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Curriculum Implementation: Types, Workers, and Levels

Ruby writes from the Philippines. She teaches communication and education courses in HEI. She holds and MA in Education and enjoys research.


Types of curriculm change

Ornstein and Hunkins (1998) claim that Implementation entails convincing instructors to switch from the old to the new program, a change that may encounter strong opposition. A curriculum leader's ability to incite these behavioral shifts in the staff will partly depend on how equally the implementation process is applied throughout that specific school or school district. Thus, to them, implementation means, "change."

McNeil characterized curriculum change in 1990 into five different types as cited by Bilbao et. al (2015):
Alteration. Curriculum modification involves minimal changes. This calls for minor alterations in smaller scales.

Substitution. The curriculum will be changed. This is sometimes called a revamp. Example: rewriting a book, not just revising it.

Restructuring. Building a new facility would modify the school, degree program, or educational system. Primary and secondary levels must work together to implement a K-12 integrated curriculum. A curriculum will be reconstructed when parents get involved in their child's education instead of leaving everything to the instructor.

Perturbations. Teachers must adapt quickly to disruptive developments. The instructor must shorten the schedule to accommodate unforeseen extracurricular events if the principal alters the timetable to catch up with national testing or the dean.

Value-focused. McNeil considers this curricular adjustment. This categorization may respond to a shift in the teacher's concentration that is not in line with the school's goal or vision. When new instructors in religious institutions emphasize academics over morals or faith, they require a value-oriented curriculum. All public school instructors go through an unique induction program.

Curriculum workers

A sizable group of people, including the curriculum worker, are involved in educational planning, training and supervising educational staff, and creating instructional materials. According to Pawilen (2019), the following are the involved workers of curriculum implementation.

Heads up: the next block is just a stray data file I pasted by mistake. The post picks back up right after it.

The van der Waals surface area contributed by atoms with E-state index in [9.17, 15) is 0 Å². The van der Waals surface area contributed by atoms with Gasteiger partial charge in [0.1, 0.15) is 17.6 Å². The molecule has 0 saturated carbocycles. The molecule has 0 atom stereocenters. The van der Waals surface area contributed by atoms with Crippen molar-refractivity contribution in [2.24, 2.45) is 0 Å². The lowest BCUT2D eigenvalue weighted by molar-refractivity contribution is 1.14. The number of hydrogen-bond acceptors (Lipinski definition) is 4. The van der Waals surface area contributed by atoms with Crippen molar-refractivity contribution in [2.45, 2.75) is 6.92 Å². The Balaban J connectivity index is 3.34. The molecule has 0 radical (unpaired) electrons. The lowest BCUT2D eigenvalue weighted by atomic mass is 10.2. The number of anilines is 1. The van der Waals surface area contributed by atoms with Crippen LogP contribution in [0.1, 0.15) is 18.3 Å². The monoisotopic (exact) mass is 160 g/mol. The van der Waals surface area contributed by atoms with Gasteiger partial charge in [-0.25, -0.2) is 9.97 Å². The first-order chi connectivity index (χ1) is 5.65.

Teachers. Curriculum implementers play a key role. Most curriculum workers are teachers. Their experience, creativity, and dedication drive curricular success. They design teaching materials, choose methodologies, and assess student progress.
School Principals. Principals are schools' academic and administrative leaders. They supervise teachers and other school staff in curricular and instructional matters. They lead teachers in preparing school activities and ensure all DOE goals are met. Principals examine teachers' lesson plans, create the school calendar, supervise instruction, and write the annual report.
Curriculum Consultants. They have experience in planning, developing, and evaluating curricula.
District Supervisors. They supervise curriculum implementation in districts. They help principals implement DOE programs in their schools.
Subject-area education supervisors. They help the DOE district office supervise subject-specific initiatives and programs.
Superintendents. They are each division's chief academic officer. They supervise DepEd division-level curriculum, activities, and projects for public and private schools. DepEd divides by province or city.
Regional Directors handle DOE programs and initiatives regionally.
Education Program Specialists. These persons operate at the national level or in the CHED and DOE central offices. They help two government bodies design curriculum policies to aid teachers and curriculum leaders.

Levels of implementation

Implementing the curriculum involves people at different levels. These individuals take different roles as they get involved in the process of putting into action the planned curriculum. Each country may have different ways of levels in implementation. However in the Philippines, Pawilen (20190, clearly identifies five of these levels of curriculum implementation. These he ranks or arranges from top to bottom:

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1. National Level

2. Regional Level

3. Division Level

4. Disctrict Level

5. Local School Level

Each of these levels mentioned has specific work to do in its own stage where they are directly involved in the process of change and implementation. Each level has key persons assigned with their different duties and responsibilities. This way, they can properly execute what is expected of them.

Refecences cited

Bilbao, P. P. et. al (2015). Curriculum development for teachers. Metro Manila: Lorimar Publishing Inc.

Ornstein, A, & F, Hunkins. (1993). Curriculum foundations, principles, and theory. 2nd Ed. Boston: Allyn& Bacon.

Pawilen, G. T. (2019). The Teacher and the Curriculum. 1st Ed. Rex Book Store, Inc.

© 2022 Ruby Campos

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